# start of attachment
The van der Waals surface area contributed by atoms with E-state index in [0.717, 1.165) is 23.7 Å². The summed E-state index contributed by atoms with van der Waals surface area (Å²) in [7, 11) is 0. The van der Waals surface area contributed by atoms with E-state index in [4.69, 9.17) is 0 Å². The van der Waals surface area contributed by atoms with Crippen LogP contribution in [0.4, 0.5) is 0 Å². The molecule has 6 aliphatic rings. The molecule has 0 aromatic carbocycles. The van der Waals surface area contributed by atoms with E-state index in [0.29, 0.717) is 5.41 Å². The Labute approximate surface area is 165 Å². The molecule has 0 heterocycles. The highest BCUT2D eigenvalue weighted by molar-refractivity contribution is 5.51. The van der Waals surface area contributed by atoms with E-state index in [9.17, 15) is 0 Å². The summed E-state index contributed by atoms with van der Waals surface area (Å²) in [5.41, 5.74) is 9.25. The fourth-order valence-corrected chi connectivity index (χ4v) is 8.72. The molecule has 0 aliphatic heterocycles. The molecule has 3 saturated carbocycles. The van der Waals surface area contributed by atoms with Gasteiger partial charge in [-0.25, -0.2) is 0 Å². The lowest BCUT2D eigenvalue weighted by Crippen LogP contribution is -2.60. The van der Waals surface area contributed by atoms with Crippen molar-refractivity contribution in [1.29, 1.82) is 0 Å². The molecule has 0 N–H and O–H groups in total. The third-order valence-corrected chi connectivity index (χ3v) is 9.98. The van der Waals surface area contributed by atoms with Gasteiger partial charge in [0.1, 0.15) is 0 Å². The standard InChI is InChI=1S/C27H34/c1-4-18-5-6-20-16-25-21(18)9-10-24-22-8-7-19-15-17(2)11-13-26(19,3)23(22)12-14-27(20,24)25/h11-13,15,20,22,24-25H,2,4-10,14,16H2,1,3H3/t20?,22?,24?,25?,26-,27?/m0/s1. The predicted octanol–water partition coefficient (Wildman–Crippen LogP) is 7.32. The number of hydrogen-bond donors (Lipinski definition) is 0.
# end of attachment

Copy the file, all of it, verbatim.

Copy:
The van der Waals surface area contributed by atoms with E-state index in [0.717, 1.165) is 23.7 Å². The summed E-state index contributed by atoms with van der Waals surface area (Å²) in [7, 11) is 0. The van der Waals surface area contributed by atoms with E-state index in [4.69, 9.17) is 0 Å². The van der Waals surface area contributed by atoms with Crippen LogP contribution in [0.4, 0.5) is 0 Å². The molecule has 6 aliphatic rings. The molecule has 0 aromatic carbocycles. The van der Waals surface area contributed by atoms with E-state index in [0.29, 0.717) is 5.41 Å². The Labute approximate surface area is 165 Å². The molecule has 0 heterocycles. The highest BCUT2D eigenvalue weighted by molar-refractivity contribution is 5.51. The van der Waals surface area contributed by atoms with E-state index in [9.17, 15) is 0 Å². The summed E-state index contributed by atoms with van der Waals surface area (Å²) in [5.41, 5.74) is 9.25. The fourth-order valence-corrected chi connectivity index (χ4v) is 8.72. The molecule has 0 aliphatic heterocycles. The molecule has 3 saturated carbocycles. The van der Waals surface area contributed by atoms with Gasteiger partial charge in [-0.25, -0.2) is 0 Å². The lowest BCUT2D eigenvalue weighted by Crippen LogP contribution is -2.60. The van der Waals surface area contributed by atoms with Crippen molar-refractivity contribution in [1.29, 1.82) is 0 Å². The molecule has 0 N–H and O–H groups in total. The third-order valence-corrected chi connectivity index (χ3v) is 9.98. The van der Waals surface area contributed by atoms with Gasteiger partial charge in [0.1, 0.15) is 0 Å². The standard InChI is InChI=1S/C27H34/c1-4-18-5-6-20-16-25-21(18)9-10-24-22-8-7-19-15-17(2)11-13-26(19,3)23(22)12-14-27(20,24)25/h11-13,15,20,22,24-25H,2,4-10,14,16H2,1,3H3/t20?,22?,24?,25?,26-,27?/m0/s1. The predicted octanol–water partition coefficient (Wildman–Crippen LogP) is 7.32. The number of hydrogen-bond donors (Lipinski definition) is 0.